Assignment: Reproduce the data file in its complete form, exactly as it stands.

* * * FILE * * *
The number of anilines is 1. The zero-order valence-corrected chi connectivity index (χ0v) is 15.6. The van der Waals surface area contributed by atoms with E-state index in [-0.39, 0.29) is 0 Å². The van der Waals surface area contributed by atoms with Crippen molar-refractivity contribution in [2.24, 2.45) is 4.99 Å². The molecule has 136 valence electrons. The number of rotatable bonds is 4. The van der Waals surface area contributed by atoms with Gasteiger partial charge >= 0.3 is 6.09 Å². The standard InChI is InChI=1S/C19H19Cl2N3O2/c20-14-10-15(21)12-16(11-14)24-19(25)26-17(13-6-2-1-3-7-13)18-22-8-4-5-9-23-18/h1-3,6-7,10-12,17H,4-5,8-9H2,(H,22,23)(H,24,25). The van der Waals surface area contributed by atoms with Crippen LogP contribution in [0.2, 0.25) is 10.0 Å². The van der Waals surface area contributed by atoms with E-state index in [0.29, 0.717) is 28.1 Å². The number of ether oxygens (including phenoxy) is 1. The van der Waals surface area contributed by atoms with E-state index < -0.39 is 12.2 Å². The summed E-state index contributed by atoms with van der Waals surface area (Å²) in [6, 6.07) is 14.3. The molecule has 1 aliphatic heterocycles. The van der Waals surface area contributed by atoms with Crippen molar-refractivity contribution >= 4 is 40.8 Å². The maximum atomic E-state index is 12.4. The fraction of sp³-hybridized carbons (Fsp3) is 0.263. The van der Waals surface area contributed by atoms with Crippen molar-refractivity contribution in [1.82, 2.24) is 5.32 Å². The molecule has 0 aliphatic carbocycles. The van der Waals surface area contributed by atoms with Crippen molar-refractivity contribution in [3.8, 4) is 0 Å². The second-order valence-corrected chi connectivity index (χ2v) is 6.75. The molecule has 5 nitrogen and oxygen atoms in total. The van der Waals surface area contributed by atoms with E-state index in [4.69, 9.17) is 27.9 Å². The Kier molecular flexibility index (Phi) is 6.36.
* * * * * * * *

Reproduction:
The number of anilines is 1. The zero-order valence-corrected chi connectivity index (χ0v) is 15.6. The van der Waals surface area contributed by atoms with E-state index in [-0.39, 0.29) is 0 Å². The van der Waals surface area contributed by atoms with Crippen molar-refractivity contribution in [2.24, 2.45) is 4.99 Å². The molecule has 136 valence electrons. The number of rotatable bonds is 4. The van der Waals surface area contributed by atoms with Gasteiger partial charge >= 0.3 is 6.09 Å². The standard InChI is InChI=1S/C19H19Cl2N3O2/c20-14-10-15(21)12-16(11-14)24-19(25)26-17(13-6-2-1-3-7-13)18-22-8-4-5-9-23-18/h1-3,6-7,10-12,17H,4-5,8-9H2,(H,22,23)(H,24,25). The van der Waals surface area contributed by atoms with Crippen LogP contribution in [0.2, 0.25) is 10.0 Å². The van der Waals surface area contributed by atoms with E-state index in [0.29, 0.717) is 28.1 Å². The number of ether oxygens (including phenoxy) is 1. The van der Waals surface area contributed by atoms with E-state index < -0.39 is 12.2 Å². The summed E-state index contributed by atoms with van der Waals surface area (Å²) in [6, 6.07) is 14.3. The molecule has 1 aliphatic heterocycles. The van der Waals surface area contributed by atoms with Crippen molar-refractivity contribution >= 4 is 40.8 Å². The maximum atomic E-state index is 12.4. The fraction of sp³-hybridized carbons (Fsp3) is 0.263. The van der Waals surface area contributed by atoms with Crippen molar-refractivity contribution in [1.82, 2.24) is 5.32 Å². The molecule has 0 aliphatic carbocycles. The van der Waals surface area contributed by atoms with Crippen molar-refractivity contribution in [3.8, 4) is 0 Å². The second-order valence-corrected chi connectivity index (χ2v) is 6.75. The molecule has 5 nitrogen and oxygen atoms in total. The van der Waals surface area contributed by atoms with E-state index in [4.69, 9.17) is 27.9 Å². The Kier molecular flexibility index (Phi) is 6.36.